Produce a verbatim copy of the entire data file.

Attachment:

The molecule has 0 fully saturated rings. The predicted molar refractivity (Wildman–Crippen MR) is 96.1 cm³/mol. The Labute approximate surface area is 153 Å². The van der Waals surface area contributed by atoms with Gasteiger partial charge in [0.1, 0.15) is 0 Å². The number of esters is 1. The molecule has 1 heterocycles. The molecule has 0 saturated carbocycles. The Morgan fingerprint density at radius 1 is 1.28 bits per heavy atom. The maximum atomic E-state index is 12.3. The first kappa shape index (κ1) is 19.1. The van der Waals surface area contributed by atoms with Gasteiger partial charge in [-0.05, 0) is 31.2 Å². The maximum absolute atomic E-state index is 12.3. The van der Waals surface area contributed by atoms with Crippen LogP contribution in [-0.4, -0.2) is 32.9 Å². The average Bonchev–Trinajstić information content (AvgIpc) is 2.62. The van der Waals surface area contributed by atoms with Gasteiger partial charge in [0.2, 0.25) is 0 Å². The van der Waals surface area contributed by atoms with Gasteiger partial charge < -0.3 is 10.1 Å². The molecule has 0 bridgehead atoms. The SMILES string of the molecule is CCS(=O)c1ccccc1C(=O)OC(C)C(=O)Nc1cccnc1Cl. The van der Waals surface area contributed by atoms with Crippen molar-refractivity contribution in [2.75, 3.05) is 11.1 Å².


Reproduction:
The molecule has 0 fully saturated rings. The predicted molar refractivity (Wildman–Crippen MR) is 96.1 cm³/mol. The Labute approximate surface area is 153 Å². The van der Waals surface area contributed by atoms with Gasteiger partial charge in [0.1, 0.15) is 0 Å². The number of esters is 1. The molecule has 1 heterocycles. The molecule has 0 saturated carbocycles. The Morgan fingerprint density at radius 1 is 1.28 bits per heavy atom. The maximum atomic E-state index is 12.3. The first kappa shape index (κ1) is 19.1. The van der Waals surface area contributed by atoms with Gasteiger partial charge in [-0.05, 0) is 31.2 Å². The maximum absolute atomic E-state index is 12.3. The van der Waals surface area contributed by atoms with Crippen LogP contribution in [-0.4, -0.2) is 32.9 Å². The average Bonchev–Trinajstić information content (AvgIpc) is 2.62. The van der Waals surface area contributed by atoms with Gasteiger partial charge in [0.2, 0.25) is 0 Å². The van der Waals surface area contributed by atoms with Gasteiger partial charge < -0.3 is 10.1 Å². The molecule has 0 bridgehead atoms. The SMILES string of the molecule is CCS(=O)c1ccccc1C(=O)OC(C)C(=O)Nc1cccnc1Cl. The van der Waals surface area contributed by atoms with Crippen molar-refractivity contribution in [2.75, 3.05) is 11.1 Å².